Mariposa picking up the pieces after Detwiler Fire

When Mariposa County schools start the new year next week, the district will have a handful more students who are considered homeless.

Students who lost homes in the tragic Detwiler Fire may still be living out of the county while their families figure out what comes next after losing a home, said Robin Hopper, superintendent for Mariposa County Unified School District. That means getting to school might be more difficult than in the past.

“At its last meeting, our board discussed ‘Well, do we delay school?’ The message we got back was no. We need normalcy,” Hopper said. “We need the community to heal and come back together. Our community depends on the resources at our schools.”

Although the Detwiler Fire that burned more than 81,000 acres is nearing 100 percent containment, the 5,000 or so residents who were evacuated at one point still are putting their lives together. Most lost perishable food stored in their homes when the power went out. Many lost days of wages. And those who suffered the most lost everything they owned after the fire destroyed more than 60 homes.

California Department of Transportation paused traffic periodically on Highway 140 on Thursday to clean up charred trees. Hillsides previously dotted with brush were blackened and bare. Signs still lined the roadside expressing thanks to firefighters for saving the town of Mariposa and hundreds of homes.

The impacts on children are especially evident at the start of school nears, Hopper said.

“Imagine being a child and being told to pick the five most important things to you and we’re leaving right now,” she said. “My big priority is to ensure we don’t lose the families permanently out of county that have been displaced. We want to meet their needs financially, socially, and emotionally and ensure they have all their supplies.”

A little help came Thursday as the Merced County Sheriff’s Office explorers delivered backpacks full of school supplies to Greeley Hill Elementary.

The explorer program initially planned a camping trip in Oakhurst about the time the Detwiler Fire erupted, but the trip was canceled because of the amount of smoke in the area, said Deputy Joey Cardenas, who leads the program.

“All of the kids wanted to do something for the families, so we decided since it’s the beginning of the school year to purchase backpacks with school supplies to relieve the pressure on parents,” Cardenas said.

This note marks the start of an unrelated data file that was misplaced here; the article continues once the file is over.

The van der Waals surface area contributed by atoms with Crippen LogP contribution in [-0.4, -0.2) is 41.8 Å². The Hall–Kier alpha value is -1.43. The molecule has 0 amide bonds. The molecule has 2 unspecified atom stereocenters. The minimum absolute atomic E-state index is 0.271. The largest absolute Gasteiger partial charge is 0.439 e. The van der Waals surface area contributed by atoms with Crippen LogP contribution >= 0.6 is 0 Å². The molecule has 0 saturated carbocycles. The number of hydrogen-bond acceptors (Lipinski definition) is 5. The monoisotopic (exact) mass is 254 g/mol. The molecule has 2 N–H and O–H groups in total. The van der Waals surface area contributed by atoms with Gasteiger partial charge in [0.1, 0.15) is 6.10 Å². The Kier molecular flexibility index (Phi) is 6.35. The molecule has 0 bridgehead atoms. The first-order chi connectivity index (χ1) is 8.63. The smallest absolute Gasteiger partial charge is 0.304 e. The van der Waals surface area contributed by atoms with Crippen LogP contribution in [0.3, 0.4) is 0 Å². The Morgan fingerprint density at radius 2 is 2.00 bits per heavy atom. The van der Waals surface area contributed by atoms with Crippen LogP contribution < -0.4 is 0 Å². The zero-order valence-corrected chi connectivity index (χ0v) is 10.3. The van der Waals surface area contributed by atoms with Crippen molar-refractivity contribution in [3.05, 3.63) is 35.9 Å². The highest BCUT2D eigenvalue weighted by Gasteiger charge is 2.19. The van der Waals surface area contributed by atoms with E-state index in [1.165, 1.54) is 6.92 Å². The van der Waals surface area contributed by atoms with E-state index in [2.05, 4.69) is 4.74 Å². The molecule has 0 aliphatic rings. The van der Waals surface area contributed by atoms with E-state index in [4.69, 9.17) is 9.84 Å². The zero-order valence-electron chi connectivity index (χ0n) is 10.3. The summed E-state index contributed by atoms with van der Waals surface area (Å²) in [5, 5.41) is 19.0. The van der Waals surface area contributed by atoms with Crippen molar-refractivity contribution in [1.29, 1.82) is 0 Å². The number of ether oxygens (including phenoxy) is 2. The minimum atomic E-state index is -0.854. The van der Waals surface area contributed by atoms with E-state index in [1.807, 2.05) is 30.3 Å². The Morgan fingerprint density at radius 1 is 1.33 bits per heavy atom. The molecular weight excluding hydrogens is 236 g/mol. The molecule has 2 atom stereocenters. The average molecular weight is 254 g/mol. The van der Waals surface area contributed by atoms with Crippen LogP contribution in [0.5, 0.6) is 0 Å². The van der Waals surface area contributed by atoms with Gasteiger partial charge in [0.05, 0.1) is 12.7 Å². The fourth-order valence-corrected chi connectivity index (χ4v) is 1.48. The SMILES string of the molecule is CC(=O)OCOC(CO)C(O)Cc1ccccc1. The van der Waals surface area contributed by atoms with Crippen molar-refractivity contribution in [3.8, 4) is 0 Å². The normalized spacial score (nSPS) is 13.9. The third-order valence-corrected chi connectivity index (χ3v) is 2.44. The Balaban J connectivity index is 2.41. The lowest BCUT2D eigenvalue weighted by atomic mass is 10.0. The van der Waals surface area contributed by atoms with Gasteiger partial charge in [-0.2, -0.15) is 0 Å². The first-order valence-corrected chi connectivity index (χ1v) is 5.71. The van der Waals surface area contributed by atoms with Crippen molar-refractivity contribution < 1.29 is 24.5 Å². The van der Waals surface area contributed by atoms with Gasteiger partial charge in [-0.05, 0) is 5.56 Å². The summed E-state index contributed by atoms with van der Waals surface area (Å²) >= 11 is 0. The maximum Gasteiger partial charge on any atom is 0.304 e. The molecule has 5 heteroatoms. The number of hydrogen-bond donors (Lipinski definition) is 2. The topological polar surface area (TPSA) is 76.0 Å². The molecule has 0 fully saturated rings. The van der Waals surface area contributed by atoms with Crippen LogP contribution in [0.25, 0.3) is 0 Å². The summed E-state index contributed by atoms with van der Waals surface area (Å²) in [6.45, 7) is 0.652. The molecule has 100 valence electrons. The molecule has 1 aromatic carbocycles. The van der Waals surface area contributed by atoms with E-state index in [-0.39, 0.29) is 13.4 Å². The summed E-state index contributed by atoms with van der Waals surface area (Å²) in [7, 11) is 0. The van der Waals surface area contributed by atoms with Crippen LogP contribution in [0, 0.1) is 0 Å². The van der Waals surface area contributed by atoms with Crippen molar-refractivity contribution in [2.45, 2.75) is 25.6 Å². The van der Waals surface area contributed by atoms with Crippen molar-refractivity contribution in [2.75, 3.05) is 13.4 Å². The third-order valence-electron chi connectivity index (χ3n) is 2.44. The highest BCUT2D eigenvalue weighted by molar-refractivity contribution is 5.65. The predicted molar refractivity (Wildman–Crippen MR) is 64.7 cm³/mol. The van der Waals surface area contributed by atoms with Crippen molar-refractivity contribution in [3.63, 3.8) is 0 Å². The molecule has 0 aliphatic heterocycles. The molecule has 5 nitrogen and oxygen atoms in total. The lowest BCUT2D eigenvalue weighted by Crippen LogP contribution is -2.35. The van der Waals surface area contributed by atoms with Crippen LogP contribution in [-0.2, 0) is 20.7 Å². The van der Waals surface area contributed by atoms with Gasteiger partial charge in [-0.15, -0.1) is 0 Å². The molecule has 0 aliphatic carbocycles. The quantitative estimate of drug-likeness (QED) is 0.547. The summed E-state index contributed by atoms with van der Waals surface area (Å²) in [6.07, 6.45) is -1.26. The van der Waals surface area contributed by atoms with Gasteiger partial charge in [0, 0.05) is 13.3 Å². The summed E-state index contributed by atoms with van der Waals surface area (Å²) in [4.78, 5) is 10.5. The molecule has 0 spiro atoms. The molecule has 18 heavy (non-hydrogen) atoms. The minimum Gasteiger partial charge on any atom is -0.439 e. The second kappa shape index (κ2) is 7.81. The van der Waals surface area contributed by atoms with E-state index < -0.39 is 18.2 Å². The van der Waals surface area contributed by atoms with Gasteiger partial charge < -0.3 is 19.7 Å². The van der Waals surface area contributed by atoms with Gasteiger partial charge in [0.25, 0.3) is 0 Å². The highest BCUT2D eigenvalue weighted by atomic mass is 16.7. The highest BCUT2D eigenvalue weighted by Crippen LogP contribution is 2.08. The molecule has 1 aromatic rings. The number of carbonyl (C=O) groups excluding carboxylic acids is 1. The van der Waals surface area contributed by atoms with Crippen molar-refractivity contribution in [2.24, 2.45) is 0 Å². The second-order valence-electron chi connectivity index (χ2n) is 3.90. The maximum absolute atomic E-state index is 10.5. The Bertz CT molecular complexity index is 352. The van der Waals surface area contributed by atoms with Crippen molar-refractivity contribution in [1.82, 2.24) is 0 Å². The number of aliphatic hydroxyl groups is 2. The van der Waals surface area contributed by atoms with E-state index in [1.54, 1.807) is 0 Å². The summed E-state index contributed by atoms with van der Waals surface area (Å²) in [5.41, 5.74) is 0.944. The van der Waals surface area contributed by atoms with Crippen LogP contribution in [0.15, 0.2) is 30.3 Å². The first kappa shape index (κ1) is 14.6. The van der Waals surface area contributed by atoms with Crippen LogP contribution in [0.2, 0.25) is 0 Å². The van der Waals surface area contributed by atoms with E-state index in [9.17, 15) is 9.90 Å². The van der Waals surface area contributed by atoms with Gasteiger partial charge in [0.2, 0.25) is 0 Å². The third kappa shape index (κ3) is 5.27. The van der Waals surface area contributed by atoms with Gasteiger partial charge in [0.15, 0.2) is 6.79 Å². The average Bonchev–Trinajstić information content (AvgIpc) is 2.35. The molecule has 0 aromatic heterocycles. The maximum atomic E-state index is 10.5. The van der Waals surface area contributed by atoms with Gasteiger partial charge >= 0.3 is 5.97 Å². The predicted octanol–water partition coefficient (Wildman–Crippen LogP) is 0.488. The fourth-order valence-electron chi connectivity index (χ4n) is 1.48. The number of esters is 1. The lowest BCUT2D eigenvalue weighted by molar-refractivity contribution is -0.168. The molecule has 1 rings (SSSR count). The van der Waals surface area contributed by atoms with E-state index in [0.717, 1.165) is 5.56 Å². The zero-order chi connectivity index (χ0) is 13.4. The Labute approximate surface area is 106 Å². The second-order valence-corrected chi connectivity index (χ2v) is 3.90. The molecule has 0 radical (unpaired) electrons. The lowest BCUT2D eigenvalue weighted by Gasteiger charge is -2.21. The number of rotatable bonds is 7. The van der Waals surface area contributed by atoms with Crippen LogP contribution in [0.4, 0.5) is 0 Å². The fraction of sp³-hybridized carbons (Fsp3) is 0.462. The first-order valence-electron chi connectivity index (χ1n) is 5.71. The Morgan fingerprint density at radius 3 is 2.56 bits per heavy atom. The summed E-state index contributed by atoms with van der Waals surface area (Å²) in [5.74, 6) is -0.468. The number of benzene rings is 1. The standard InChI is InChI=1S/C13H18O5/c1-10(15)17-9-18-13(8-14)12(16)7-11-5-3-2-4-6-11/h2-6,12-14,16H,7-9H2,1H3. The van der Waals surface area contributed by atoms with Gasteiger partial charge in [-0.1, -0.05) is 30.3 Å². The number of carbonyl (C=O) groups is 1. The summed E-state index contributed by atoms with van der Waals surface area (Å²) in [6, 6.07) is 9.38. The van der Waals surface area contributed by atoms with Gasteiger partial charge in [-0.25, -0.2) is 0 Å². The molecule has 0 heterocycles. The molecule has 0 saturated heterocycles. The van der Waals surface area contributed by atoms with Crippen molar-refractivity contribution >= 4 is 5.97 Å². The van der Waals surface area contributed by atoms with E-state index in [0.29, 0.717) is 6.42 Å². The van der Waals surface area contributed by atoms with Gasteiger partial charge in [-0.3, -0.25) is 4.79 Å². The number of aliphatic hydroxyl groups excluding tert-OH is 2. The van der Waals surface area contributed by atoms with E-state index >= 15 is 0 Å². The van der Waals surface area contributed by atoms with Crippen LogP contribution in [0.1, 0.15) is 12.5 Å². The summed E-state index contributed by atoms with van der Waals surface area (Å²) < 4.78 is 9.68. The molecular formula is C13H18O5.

The explorers also “adopted” a family who lost their home in the fire.

On Thursday morning the explorers met Ramiro Iniguez, Soledad Pulido-Iniguez and their 5-year-old daughter Katalina on the property where the family’s home stood just last month. The explorers unloaded totes of clothes, canned food, school supplies and a picnic table into the family’s barn, which was untouched by flames.

Katalina, who will start kindergarten next week, immediately put on her new “Frozen” backpack and began playing with a new Barbie doll.

“We had nothing,” Pulido-Iniguez said. “They helped us get ready (for school). Total strangers have helped us. It’s overwhelming the help you get.”

The family evacuated their home on July 18. Just three days later they drove back to find a pile of rubble.

“It was like a nightmare. ... You keep the memories that you lost right here,” Pulido-Iniguez said, pointing to her heart.

The family of six stayed with friends in Merced for three weeks before moving back to a temporary home in Mariposa. On Thursday, a delivery truck pulled up to the destroyed home with boxes of dialysis solution for Iniguez, who is awaiting a kidney transplant. The delivery driver didn’t know the family lost their home.

Pulido-Iniguez attended a community meeting on Aug. 1 that provided resources for debris removal. “I just don’t know where to start,” she said.

Meanwhile, downtown Mariposa is just returning to its normal thrum of business. “I don’t think the tourists even know it happened,” said Kirstie Kari, who opened Sweetwater Grocery and Deli just three months ago.

The fire impacted every part of the local economy, not just retail and restaurants, Kari said.

Su Carney, who owns three downtown shops, said she took out a small business loan to cover the income she lost during the fire. July is typically her busiest month, so she made big orders of merchandise. Then, her stores and home were ordered to evacuate. She lost much of the sweets at her candy shop, such as ice cream, when the power went out.

“I didn’t even believe them when they told us to evacuate,” she said. “I had to be told three times.”

When she returned to her stores, it took another week to clean up the ash. Then her credit card machines stopped working, and now, her computer is acting up.

But it’s better than returning to nothing.

Said Carney: “I’m just grateful we have a mess to clean up.”

Brianna Calix: 209-385-2477